A study by researchers in the United States and India has shown that probiotic yeasts derived from food are able to reduce the virulence of, and even prevent infections by, several types of fungi that are responsible for life-threatening infections in hospitalized and immune-compromised individuals, including the multi-drug resistant Candida auris, which was recently listed as an urgent threat by the U.S. Centers for Disease Control in its 2019 Antibiotic Resistance Threats report.
While Candida albicans is the leading cause of hospital-acquired fungal infections, the study focuses on a number of non-albicans species that are of increasing concern to public health officials as they can cause similar infections and as many of these strains are developing resistance to available antifungal medications.
Reeta Rao, professor of biology and biotechnology and associate dean of graduate studies at Worcester Polytechnic Institute (WPI) and one of the lead authors of the study, explained, “Candida auris, for example, which can cause severe, often fatal infections in hospitalized patients, frequently does not respond at all to commonly used antifungal drugs, making infections almost impossible to treat.”
In immune-compromised patients or even healthy individuals with implanted medical devices, Candida can penetrate the submucosal tissue of the gastrointestinal tract and reach the internal organs, where it can cause life-threatening systemic infections. The microbes’ drug resistance stems, in part, from their ability to adhere to surfaces and form biofilms. “A biofilm is a complex ecosystem that can become a physical barrier against drugs,” Rao said. “Biofilms can form on medical devices, catheters and IV lines, and even contact lenses. They can also penetrate epithelial tissue in the body, leading to a variety of infections, including the deadly bloodstream infections we can see with Candida auris.”
Even when they do work, antifungal drugs often have serious side effects. Fungal cells are similar to the eukaryotic cells that make up human bodies, so the drugs can attack and damage the very tissues they are designed to protect. “This has led to a growing recognition of the need for alternative therapies,” Rao said. “We chose to look at food-derived probiotic yeast, which could present a safe and cost-effective method to keep Candida in check.”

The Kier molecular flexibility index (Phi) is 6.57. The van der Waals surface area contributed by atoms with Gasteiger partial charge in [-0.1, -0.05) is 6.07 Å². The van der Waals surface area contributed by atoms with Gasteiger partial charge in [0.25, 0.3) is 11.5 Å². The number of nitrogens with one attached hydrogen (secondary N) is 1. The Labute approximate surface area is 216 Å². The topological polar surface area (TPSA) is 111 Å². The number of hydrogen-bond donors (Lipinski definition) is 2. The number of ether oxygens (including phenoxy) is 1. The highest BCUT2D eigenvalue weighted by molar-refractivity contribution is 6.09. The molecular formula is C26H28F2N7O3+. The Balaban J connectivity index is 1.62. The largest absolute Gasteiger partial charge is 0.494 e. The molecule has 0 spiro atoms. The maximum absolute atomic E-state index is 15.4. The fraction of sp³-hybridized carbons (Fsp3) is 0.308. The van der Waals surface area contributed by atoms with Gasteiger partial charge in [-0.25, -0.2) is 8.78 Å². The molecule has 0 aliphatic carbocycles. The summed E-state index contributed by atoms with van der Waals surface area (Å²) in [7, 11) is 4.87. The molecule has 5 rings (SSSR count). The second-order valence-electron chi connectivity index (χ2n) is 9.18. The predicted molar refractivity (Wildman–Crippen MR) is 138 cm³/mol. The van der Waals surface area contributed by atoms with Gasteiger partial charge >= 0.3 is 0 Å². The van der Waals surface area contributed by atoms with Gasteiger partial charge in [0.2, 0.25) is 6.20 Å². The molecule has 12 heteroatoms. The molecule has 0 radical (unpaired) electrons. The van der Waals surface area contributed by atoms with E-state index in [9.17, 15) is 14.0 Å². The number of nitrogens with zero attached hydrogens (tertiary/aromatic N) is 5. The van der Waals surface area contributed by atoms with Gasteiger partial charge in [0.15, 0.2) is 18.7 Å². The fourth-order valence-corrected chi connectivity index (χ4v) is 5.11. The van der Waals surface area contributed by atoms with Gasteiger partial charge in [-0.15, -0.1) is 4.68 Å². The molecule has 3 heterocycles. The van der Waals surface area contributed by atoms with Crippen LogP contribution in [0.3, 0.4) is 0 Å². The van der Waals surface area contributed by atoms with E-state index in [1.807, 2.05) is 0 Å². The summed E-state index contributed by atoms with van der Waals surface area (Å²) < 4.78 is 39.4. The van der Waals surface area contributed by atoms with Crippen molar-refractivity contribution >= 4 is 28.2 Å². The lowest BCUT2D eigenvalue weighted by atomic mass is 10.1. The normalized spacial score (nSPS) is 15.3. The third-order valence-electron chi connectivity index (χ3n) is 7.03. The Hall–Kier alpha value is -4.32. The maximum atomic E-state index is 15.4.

In the study, published in the journal mBio (“Probiotic Yeasts Inhibit Virulence of Non-albicans Candida Species”) and recommended by F1000Prime, an online service that highlights scientific articles of critical interest to the research community, the researchers examined the ability of two food-derived yeasts, Saccharomyces cerevisiae and Issatchenkia occidentalis, which grow naturally on fruits and other foods, to combat adhesion and biofilm formation in non-albicans species of Candida.
They found that applying these yeasts to non-biological surfaces reduced the ability of non-albicans fungi, including Candida auris, to adhere to these surfaces by as much as 53 percent. The yeasts also reduced the formation of biofilms by as much as 70 percent. Similar results were obtained with mixed cultures containing non-albicans and albicans fungal species. Applying the food-derived yeasts to surfaces also inhibited a process known as filamentation in a number of non-albicans fungi. Filamentation is a mechanism used by virulent fungi to evade the body’s immune response and is believed to be important to adhesion and biofilm formation.
In another set of experiments, the researchers examined the effect of the presence of the food-derived yeasts on the ability of non-albicans fungi to adhere to human epithelial cells. They found that the yeasts were highly effective in reducing adhesion, particularly when they were present before the fungal microbes were introduced. To test whether the yeasts would have a similar effect in a living organism, the researchers infected Caenorhabditis elegans, a nematode that mimics key aspects of human intestinal physiology, with non-albicans fungi. They found that the nematodes lived longer and the fungi recovered from infected nematodes were less active when they were treated with the food-derived yeasts.
The researchers also showed that extracts from the yeast cells were able inhibit adhesion by non-albicans fungi, suggesting that the effect might be due by secondary metabolites produced by the yeasts. “As the rate of deadly infections by Candida auris and other non-albican fungi species increases, there is a pressing need for more effective and safer medications to both prevent and treat these intractable illnesses,” Rao said. “This study has shown that probiotic yeast may be the alternative we have been looking for, and certainly warrants further investigation.”
Rao, a fellow of the American Academy of Microbiology, is currently focused on understanding the molecular mechanism of action, as well as computational modeling of the microbial interactions in silicon.